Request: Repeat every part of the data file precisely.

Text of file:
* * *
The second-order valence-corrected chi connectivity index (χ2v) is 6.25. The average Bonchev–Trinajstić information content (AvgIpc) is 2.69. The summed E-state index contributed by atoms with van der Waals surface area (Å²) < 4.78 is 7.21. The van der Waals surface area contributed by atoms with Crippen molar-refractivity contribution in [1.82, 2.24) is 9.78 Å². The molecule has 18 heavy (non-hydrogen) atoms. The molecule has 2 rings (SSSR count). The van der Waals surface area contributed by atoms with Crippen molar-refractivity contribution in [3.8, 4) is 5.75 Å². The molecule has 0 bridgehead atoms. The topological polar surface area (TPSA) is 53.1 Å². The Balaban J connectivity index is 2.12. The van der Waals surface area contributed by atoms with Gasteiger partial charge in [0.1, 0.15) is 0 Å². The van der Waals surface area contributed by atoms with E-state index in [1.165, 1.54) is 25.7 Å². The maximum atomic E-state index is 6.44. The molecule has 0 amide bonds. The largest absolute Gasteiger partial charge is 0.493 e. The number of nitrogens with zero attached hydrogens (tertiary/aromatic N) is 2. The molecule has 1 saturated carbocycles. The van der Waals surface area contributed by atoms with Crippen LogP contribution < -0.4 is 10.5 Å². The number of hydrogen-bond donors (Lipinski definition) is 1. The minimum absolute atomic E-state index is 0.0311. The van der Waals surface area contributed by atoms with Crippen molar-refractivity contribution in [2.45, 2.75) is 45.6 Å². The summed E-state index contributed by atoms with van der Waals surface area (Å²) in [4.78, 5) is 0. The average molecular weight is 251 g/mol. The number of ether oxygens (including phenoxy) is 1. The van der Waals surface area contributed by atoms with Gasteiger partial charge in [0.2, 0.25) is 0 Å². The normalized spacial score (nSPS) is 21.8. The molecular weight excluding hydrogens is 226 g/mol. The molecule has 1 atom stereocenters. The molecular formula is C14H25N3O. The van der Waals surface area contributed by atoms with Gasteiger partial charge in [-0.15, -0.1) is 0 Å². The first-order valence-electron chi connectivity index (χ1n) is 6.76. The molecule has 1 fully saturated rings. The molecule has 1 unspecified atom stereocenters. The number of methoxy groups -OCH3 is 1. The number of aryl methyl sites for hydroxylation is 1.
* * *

The second-order valence-corrected chi connectivity index (χ2v) is 6.25. The average Bonchev–Trinajstić information content (AvgIpc) is 2.69. The summed E-state index contributed by atoms with van der Waals surface area (Å²) < 4.78 is 7.21. The van der Waals surface area contributed by atoms with Crippen molar-refractivity contribution in [1.82, 2.24) is 9.78 Å². The molecule has 18 heavy (non-hydrogen) atoms. The molecule has 2 rings (SSSR count). The van der Waals surface area contributed by atoms with Crippen molar-refractivity contribution in [3.8, 4) is 5.75 Å². The molecule has 0 bridgehead atoms. The topological polar surface area (TPSA) is 53.1 Å². The Balaban J connectivity index is 2.12. The van der Waals surface area contributed by atoms with Gasteiger partial charge in [0.1, 0.15) is 0 Å². The van der Waals surface area contributed by atoms with E-state index in [1.165, 1.54) is 25.7 Å². The maximum atomic E-state index is 6.44. The molecule has 0 amide bonds. The largest absolute Gasteiger partial charge is 0.493 e. The number of nitrogens with zero attached hydrogens (tertiary/aromatic N) is 2. The molecule has 1 saturated carbocycles. The van der Waals surface area contributed by atoms with Crippen LogP contribution < -0.4 is 10.5 Å². The number of hydrogen-bond donors (Lipinski definition) is 1. The minimum absolute atomic E-state index is 0.0311. The van der Waals surface area contributed by atoms with Crippen molar-refractivity contribution in [2.45, 2.75) is 45.6 Å². The summed E-state index contributed by atoms with van der Waals surface area (Å²) in [4.78, 5) is 0. The average molecular weight is 251 g/mol. The number of ether oxygens (including phenoxy) is 1. The van der Waals surface area contributed by atoms with Gasteiger partial charge in [0.2, 0.25) is 0 Å². The normalized spacial score (nSPS) is 21.8. The molecular weight excluding hydrogens is 226 g/mol. The molecule has 1 atom stereocenters. The molecular formula is C14H25N3O. The van der Waals surface area contributed by atoms with Gasteiger partial charge in [-0.15, -0.1) is 0 Å². The first-order valence-electron chi connectivity index (χ1n) is 6.76. The molecule has 1 fully saturated rings. The molecule has 1 unspecified atom stereocenters. The number of methoxy groups -OCH3 is 1. The number of aryl methyl sites for hydroxylation is 1.